- West Germanic languages
Infobox Language family
region=Originally between the Rhine, Alps, Elbe, and North Sea; today worldwide
Low Franconian languages
child4=High GermanThe West Germanic languages constitute the largest of the three traditional branches of the Germanic family of
languages and include languages such as English, Dutch and Afrikaans, German, the Frisian languages, as well as Yiddish. The other two of these three traditional branches of the Germanic languages are the North and East Germanic languages.
Origins and characteristics
The Germanic languages are traditionally divided into three groups: West, East and North Germanic.cite book|last=Hawkins|first=John A.|chapter=Germanic languages|pages=68–76|editor=
Bernard Comrie|title=The World's Major Languages|publisher=Oxford University Press|year=1987|id=ISBN 0-19-520521-9] Their exact relation is difficult to determine from the sparse evidence of runic inscriptions, and they remained mutually intelligible throughout the Migration Period, so that some individual varieties are difficult to classify. The Western group presumably formed as a variety of Proto-Germanicin the late Jastorf culture(ca. 1st century BC). The West Germanic group is characterized by a number of phonological and morphological innovations not found in North and East Germanic, such as:cite book|last=Robinson|first=Orrin W.|title=Old English and Its Closest Relatives|id=ISBN 0-8047-2221-8|publisher=Stanford University Press|year=1992]
*The loss of "w" after "ng"
Geminationof consonants (except "r") before "j"
*Replacement of the 2nd person singular preterite ending "-t" with "-i"
*Short forms of the verbs for "stand" and "go"
*The development of a
gerundNevertheless, many scholars doubt whether the West Germanic languages descend from a common ancestor later than Proto-Germanic, that is, they doubt whether a "Proto-West Germanic" ever existed. Rather, some have argued that after East Germanic broke off from the group, the remaining Germanic languages, the Northwest Germaniclanguages, divided into four main dialects:cite journal|last=Kuhn|first=Hans|title=Zur Gliederung der germanischen Sprachen|journal=Zeitschrift für deutsches Altertum und deutsche Literatur|volume=66|year=1955–56|pages=1–47] North Germanic, and the three groups conventionally called "West Germanic", namely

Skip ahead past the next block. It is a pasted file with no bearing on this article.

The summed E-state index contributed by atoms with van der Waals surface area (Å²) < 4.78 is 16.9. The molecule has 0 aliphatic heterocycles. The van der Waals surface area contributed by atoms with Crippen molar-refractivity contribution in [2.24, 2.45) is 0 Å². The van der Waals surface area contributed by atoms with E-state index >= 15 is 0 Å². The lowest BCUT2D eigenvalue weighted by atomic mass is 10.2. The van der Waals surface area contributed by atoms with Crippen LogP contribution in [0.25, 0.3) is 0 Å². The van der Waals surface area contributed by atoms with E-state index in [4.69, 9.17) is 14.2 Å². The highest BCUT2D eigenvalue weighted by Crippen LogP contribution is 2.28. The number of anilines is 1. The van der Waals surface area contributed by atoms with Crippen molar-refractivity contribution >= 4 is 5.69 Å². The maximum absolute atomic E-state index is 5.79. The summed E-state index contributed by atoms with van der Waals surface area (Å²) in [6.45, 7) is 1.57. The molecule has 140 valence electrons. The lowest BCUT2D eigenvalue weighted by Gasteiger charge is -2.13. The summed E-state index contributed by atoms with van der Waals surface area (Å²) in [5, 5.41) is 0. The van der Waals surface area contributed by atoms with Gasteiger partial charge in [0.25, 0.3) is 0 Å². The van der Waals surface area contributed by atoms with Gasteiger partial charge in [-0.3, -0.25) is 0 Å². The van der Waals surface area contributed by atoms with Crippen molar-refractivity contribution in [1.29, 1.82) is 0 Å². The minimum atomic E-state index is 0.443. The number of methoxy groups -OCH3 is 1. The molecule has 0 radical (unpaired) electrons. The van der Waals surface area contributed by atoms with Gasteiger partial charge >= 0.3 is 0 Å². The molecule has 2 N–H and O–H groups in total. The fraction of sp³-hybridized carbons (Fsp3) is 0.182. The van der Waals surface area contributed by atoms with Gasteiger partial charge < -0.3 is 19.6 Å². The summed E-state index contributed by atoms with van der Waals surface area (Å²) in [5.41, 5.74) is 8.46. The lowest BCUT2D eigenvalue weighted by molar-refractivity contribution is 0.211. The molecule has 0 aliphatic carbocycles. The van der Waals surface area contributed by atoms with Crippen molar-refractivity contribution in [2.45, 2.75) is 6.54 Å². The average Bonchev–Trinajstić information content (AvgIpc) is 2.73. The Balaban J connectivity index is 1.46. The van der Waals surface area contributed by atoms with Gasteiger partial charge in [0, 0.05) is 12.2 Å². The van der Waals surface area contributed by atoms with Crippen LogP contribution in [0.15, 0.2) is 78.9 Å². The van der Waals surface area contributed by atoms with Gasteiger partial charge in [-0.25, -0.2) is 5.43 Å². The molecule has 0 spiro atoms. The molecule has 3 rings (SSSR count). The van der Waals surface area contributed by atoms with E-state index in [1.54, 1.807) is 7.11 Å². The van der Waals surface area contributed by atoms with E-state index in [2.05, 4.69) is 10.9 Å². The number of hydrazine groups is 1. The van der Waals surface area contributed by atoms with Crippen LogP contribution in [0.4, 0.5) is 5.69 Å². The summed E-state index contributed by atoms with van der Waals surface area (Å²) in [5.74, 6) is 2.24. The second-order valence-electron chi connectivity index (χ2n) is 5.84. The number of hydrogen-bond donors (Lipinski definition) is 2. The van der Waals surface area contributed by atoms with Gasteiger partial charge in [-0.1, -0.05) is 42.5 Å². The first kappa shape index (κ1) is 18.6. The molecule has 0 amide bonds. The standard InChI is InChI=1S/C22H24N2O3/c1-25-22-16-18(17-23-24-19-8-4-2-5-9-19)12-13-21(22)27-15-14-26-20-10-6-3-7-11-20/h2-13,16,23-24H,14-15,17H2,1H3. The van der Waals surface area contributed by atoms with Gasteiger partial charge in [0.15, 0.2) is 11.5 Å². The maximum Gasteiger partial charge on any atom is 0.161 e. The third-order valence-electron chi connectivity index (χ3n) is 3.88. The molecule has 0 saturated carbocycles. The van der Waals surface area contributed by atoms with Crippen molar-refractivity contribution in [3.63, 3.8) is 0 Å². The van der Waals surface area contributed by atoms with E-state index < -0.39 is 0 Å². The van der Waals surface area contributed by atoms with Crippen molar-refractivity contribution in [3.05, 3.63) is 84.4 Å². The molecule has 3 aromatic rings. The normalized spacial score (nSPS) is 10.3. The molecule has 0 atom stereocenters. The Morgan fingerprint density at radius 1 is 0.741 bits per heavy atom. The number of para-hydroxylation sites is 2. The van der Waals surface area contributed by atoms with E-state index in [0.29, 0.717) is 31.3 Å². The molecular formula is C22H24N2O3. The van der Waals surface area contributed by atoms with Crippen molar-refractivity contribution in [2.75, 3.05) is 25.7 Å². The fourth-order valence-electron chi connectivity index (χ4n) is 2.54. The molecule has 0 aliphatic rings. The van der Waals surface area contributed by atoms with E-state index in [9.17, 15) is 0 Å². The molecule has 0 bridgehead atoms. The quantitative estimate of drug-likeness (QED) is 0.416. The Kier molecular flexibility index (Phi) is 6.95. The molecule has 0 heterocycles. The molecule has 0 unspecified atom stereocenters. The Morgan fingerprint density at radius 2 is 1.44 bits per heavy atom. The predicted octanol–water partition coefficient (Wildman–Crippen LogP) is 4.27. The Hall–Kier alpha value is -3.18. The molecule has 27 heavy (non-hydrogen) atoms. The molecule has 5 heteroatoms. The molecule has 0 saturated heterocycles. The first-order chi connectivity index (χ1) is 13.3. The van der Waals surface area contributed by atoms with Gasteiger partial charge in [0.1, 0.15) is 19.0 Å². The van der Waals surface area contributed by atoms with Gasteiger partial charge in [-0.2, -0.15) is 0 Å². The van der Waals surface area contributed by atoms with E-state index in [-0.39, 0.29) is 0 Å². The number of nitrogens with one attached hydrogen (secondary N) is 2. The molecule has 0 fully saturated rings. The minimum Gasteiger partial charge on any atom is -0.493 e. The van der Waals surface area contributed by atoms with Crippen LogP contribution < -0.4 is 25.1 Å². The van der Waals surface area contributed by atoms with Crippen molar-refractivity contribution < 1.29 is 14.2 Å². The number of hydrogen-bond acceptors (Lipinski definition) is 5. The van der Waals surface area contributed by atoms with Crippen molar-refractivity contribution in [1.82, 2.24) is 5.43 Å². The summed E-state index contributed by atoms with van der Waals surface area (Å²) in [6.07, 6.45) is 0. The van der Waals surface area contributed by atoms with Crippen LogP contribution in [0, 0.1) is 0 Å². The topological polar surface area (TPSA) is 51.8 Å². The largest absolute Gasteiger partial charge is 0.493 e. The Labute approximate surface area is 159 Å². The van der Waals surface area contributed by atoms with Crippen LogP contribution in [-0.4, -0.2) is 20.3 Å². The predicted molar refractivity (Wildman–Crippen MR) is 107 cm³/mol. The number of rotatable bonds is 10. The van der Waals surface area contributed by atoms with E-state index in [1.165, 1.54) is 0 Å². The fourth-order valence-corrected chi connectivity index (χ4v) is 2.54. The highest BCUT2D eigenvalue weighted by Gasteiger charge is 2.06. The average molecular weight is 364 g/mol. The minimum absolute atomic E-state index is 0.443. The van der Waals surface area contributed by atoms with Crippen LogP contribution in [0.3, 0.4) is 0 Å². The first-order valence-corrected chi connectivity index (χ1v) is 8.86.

#North Sea Germanic (
Ingvaeonic, ancestral to Anglo-Frisianand Low German)
#Elbe Germanic (Irminonic, ancestral to
#Weser-Rhine Germanic (Istvaeonic, ancestral to
Old Frankish)Evidence for this view comes from a number of linguistic innovations found in both North Germanic and West Germanic, including:
*The retraction of Proto-Germanic Unicode|"ǣ" to "ā"
*The development of umlaut
rhotacismof "z" to "r"
*The development of the
demonstrativepronoun ancestral to English "this"Under this view, the properties that the West Germanic languages have in common separate from the North Germanic languages are not inherited from a "Proto-West-Germanic" language, but rather spread by language contactamong the Germanic languages spoken in central Europe, not reaching those spoken in Scandinavia. Nevertheless, it has been argued that, judging by their nearly identical syntax, the West Germanic languages of the Old period were close enough to have been mutually intelligible. [Graeme Davis (2006:154) notes "the languages of the Germanic group in the Old period are much closer than has previously been noted. Indeed it would not be inappropriate to regard them as dialects of one language. They are undoubtedly far closer one to another than are the various dialects of modern Chinese, for example. A reasonable modern analogy might be Arabic, where considerable dialectical diversity exists but within the concept of a single Arabic language." In: cite book
title=Comparative Syntax of Old English and Old Icelandic: Linguistic, Literary and Historical Implications
Middle Ages, the West Germanic languages were separated by the insular development of Middle Englishon one hand, and by the second Germanic sound shifton the continent on the other.
High German consonant shiftdistinguished the High German languagesfrom the other West Germanic languages. By early modern times, the span had extended into considerable differences, ranging from Highest Alemannic in the South (the Walliser dialect being the southernmost surviving German dialect) to Northern Low Saxonin the North. Although both extremes are considered German, they are not mutually intelligible. The southernmost varieties have completed the second sound shift, while the northern dialects remained unaffected by the consonant shift.
Of modern German varieties,
Low Germanis the one that most resembles modern English. The district of Angeln(or Anglia), from which the name "English" derives, is in the extreme northern part of Germany between the Danish border and the Baltic coast. Saxonylies further to the south. The Anglo-Saxons, two Germanic tribes, were a combination of a number of peoples from northern Germanyand the JutlandPeninsula.
240px|thumb|right|The Germanic languages in Europe are divided into North (blue) and West Germanic (green and orange) Languages
Note that divisions between subfamilies of Germanic are rarely precisely defined; most form dialect continua, with adjacent
dialects being mutually intelligible and more separated ones not.
* Low Franconian
Limburgish(in the Netherlands, Germany, and Belgium)
Afrikaans(in South Africaand Namibia)
Low German(sometimes called "Low Saxon")
* High German
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